you can get any group of blood whether its A+, B+, AB+, O+, O-, AB-
Facts about blood needs
- Every year our nation requires about 5 Crore units of blood, out of which only a meager 2.5 Crore units of blood are available.
- The gift of blood is the gift of life. There is no substitute for human blood.
- Every two seconds someone needs blood.
- More than 38,000 blood donations are needed every day.
- A total of 30 million blood components are transfused each year.
- The average red blood cell transfusion is approximately 3 pints.
- The blood type most often requested by hospitals is Type O.
- Sickle cell patients can require frequent blood transfusions throughout their lives.
- More than 1 million new people are diagnosed with cancer each year. Many of them will need blood, sometimes daily, during their chemotherapy treatment.
- A single car accident victim can require as many as 100 units of blood
Tips for successful donation -
- Drink plenty of water so you are well-hydrated before donating.
- Bring a donor card, driver's license or two other forms of ID with you to verify your age.
- Have a healthy meal before you donate and try to avoid fatty foods.
- Wear clothing with sleeves that can be raised above the elbow.
- If you are taking any medications, bring a list of those with you.
- If you are 16-years-old, you may be able to donate with written parental consent. Find the form for your state.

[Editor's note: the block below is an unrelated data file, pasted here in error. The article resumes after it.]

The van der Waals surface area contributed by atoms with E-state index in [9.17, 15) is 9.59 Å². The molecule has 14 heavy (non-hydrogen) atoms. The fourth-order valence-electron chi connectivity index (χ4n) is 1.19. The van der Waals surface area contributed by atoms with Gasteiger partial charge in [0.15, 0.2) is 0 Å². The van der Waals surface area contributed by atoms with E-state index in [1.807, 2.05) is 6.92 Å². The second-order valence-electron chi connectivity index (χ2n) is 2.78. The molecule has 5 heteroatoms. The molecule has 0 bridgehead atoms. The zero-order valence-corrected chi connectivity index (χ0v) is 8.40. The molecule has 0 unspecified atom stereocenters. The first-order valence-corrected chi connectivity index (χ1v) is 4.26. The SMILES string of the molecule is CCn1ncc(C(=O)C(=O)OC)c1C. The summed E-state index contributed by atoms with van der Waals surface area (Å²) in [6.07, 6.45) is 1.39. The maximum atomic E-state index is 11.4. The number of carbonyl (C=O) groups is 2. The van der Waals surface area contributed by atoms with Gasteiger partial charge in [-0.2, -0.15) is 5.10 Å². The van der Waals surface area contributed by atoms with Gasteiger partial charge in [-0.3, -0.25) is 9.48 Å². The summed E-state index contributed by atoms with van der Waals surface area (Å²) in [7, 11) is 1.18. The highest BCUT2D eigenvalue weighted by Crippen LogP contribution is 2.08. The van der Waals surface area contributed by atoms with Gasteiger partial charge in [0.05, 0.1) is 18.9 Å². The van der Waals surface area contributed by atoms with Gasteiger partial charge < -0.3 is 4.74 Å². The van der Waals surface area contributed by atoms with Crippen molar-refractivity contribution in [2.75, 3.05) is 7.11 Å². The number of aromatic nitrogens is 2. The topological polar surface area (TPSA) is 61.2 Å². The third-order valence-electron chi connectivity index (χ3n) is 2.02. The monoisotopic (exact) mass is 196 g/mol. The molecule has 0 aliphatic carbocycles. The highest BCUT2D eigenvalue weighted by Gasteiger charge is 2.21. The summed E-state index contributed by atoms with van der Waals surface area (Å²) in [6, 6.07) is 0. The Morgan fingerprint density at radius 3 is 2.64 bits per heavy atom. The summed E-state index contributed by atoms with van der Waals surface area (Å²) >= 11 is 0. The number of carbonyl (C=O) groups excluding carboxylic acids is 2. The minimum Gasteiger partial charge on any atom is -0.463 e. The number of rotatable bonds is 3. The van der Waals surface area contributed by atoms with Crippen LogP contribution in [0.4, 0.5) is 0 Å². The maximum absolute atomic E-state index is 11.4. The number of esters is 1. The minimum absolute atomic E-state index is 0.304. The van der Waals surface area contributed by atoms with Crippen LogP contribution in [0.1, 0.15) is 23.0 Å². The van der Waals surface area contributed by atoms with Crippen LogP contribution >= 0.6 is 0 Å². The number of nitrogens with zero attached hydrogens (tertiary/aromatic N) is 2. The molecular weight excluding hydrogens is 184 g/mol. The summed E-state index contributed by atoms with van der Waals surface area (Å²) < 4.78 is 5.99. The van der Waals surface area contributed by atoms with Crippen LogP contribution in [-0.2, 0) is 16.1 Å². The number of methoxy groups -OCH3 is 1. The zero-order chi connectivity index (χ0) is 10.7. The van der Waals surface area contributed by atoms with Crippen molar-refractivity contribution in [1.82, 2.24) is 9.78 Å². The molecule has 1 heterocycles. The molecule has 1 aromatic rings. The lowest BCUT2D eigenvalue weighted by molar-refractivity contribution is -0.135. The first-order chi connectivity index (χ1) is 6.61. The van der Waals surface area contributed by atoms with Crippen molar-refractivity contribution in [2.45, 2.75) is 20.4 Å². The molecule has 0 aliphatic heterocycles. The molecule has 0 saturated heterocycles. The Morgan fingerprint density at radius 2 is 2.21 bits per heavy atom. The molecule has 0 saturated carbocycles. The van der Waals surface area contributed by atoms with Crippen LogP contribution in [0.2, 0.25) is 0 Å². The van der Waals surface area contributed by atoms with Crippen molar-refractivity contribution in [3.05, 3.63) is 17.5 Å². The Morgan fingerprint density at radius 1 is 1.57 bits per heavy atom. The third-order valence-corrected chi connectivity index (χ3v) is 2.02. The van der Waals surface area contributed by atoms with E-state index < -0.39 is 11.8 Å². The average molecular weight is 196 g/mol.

- If you are not feeling well on the day of your donation, please contact us to reschedule your appointment.
Facts about the blood supply
- Blood cannot be manufactured – it can only come from generous donors.
- Type O-negative blood (red cells) can be transfused to patients of all blood types. It is always in great demand and often in short supply.
- Type AB-positive plasma can be transfused to patients of all other blood types. AB plasma is also usually in short supply.
Facts about blood and its components
- Blood makes up about 7 percent of your body's weight.
- There are four types of transfusable products that can be derived from blood: red cells, platelets, plasma and cryoprecipitate. Typically, two or three of these are produced from a unit of donated whole blood – hence each donation can help save up to three lives.
- Donors can give either whole blood or specific blood components only. The process of donating specific blood components – red cells, plasma or platelets – is called apheresis.
- One transfusion dose of platelets can be obtained through one apheresis donation of platelets or by combining the platelets derived from five whole blood donations.
- Donated platelets must be used within five days of collection.
- Healthy bone marrow makes a constant supply of red cells, plasma and platelets. The body will replenish the elements given during a blood donation – some in a matter of hours and others in a matter of weeks.